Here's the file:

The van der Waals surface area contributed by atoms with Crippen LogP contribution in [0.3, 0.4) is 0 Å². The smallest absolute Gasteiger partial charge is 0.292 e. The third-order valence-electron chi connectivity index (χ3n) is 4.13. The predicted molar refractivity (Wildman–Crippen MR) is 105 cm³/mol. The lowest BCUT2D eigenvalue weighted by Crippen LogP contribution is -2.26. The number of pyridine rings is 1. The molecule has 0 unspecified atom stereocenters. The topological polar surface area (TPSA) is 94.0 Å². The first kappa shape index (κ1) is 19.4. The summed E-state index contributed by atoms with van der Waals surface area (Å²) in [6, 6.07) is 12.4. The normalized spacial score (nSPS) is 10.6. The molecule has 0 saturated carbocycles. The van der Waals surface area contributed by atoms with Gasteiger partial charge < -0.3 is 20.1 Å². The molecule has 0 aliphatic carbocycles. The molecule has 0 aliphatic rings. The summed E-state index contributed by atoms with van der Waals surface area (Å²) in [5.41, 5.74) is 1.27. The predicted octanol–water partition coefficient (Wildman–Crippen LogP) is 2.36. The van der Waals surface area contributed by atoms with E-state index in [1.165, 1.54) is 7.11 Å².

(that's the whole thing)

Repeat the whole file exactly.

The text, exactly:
The van der Waals surface area contributed by atoms with Crippen LogP contribution in [0.3, 0.4) is 0 Å². The smallest absolute Gasteiger partial charge is 0.292 e. The third-order valence-electron chi connectivity index (χ3n) is 4.13. The predicted molar refractivity (Wildman–Crippen MR) is 105 cm³/mol. The lowest BCUT2D eigenvalue weighted by Crippen LogP contribution is -2.26. The number of pyridine rings is 1. The molecule has 0 unspecified atom stereocenters. The topological polar surface area (TPSA) is 94.0 Å². The first kappa shape index (κ1) is 19.4. The summed E-state index contributed by atoms with van der Waals surface area (Å²) in [6, 6.07) is 12.4. The normalized spacial score (nSPS) is 10.6. The molecule has 0 saturated carbocycles. The van der Waals surface area contributed by atoms with Gasteiger partial charge < -0.3 is 20.1 Å². The molecule has 0 aliphatic carbocycles. The molecule has 0 aliphatic rings. The summed E-state index contributed by atoms with van der Waals surface area (Å²) in [5.41, 5.74) is 1.27. The predicted octanol–water partition coefficient (Wildman–Crippen LogP) is 2.36. The van der Waals surface area contributed by atoms with E-state index in [1.165, 1.54) is 7.11 Å².